Mr. Perdue isn’t wrong when he says that the American dream does not consist of government dependency. But utter self-sufficiency is, if we are honest, impossible for most of us. People will always need a “safety net” of sorts — but ideally, we should want people to find that support in community, family, churches and associations, as well as other local ties, not (or at least not only) through a distant government bureaucracy.

That said, at a time when many local social threads have broken, and our society is increasingly fragmented and frayed, there is a need for the government to provide support where no other support is available.

Mr. Perdue and others in Washington assume that stringent work requirements will push food stamp recipients to find the number of working hours necessary for eligibility. They suggest, without saying so explicitly, that any unemployment currently experienced by these beneficiaries is because of laziness, not lack of opportunity.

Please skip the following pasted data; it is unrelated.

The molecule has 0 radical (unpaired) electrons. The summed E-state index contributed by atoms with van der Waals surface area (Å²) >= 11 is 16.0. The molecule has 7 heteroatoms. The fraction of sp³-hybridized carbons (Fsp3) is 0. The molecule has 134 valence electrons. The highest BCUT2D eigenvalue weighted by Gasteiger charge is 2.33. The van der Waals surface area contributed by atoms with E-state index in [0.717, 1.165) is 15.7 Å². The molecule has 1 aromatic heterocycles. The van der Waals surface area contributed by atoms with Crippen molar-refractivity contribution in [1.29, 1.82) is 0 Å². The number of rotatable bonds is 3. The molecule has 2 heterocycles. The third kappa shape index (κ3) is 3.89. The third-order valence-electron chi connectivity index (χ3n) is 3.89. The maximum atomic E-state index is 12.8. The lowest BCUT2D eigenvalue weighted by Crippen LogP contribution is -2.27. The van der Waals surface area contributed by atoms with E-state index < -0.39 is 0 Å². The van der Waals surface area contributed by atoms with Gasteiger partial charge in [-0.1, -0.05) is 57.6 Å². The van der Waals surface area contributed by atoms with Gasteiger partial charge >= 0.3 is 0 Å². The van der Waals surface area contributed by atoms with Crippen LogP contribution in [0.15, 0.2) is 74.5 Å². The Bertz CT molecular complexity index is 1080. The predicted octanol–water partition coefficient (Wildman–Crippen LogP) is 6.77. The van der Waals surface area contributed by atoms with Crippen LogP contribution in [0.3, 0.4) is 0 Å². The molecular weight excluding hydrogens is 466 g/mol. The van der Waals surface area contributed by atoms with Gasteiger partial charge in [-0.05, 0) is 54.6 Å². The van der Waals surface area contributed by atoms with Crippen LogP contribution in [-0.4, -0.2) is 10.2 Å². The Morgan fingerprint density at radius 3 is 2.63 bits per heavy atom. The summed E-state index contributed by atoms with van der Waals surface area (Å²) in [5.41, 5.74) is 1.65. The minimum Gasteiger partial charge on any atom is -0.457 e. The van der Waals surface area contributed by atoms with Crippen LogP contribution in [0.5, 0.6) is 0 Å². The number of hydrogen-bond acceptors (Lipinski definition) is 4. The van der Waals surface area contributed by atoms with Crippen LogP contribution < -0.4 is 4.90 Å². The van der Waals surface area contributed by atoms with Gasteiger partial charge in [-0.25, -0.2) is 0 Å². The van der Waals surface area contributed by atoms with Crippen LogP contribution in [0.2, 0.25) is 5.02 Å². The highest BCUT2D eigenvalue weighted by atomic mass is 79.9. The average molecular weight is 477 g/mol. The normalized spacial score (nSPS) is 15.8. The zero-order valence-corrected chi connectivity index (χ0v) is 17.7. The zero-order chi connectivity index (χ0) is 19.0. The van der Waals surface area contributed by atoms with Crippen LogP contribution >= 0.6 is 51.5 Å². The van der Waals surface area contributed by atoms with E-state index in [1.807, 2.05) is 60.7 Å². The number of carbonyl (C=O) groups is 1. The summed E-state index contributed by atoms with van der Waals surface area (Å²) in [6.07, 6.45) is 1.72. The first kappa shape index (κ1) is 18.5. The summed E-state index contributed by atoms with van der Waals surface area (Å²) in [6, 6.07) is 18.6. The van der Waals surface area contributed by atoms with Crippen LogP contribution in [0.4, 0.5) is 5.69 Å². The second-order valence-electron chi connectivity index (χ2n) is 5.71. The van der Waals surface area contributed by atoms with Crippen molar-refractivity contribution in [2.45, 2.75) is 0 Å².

But many people in both rural and urban areas of America know that reality is a lot messier than this. Available work is not distributed evenly over every state or region. Threatening to take away someone’s food stamps until they find steady work does nothing to solve the problems of postindustrial collapse, community breakdown, economic inequality, racism, systemic poverty, homelessness or drug addiction that have prompted many to find help in the first place — just as a farm bailout does nothing to repair the economic, cultural and political conditions that are feeding our current farm crisis.

But as farmers’ plight has grown, they’ve been offered the “indefinitely giving hand” that Mr. Perdue does not want food stamp recipients to receive. It seems hypocritical to demand that the poorest Americans pull themselves up by their bootstraps while covering the business risk of the nation’s wealthiest agribusinesses.

So if Mr. Perdue and the Trump administration want to foster fiscal self-sufficiency, perhaps — rather than starting with Americans struggling to put food on their table — they should start at the top of the food chain instead.


Gracy Olmstead is a writer who contributes to The American Conservative, The Week, The Washington Post and other publications.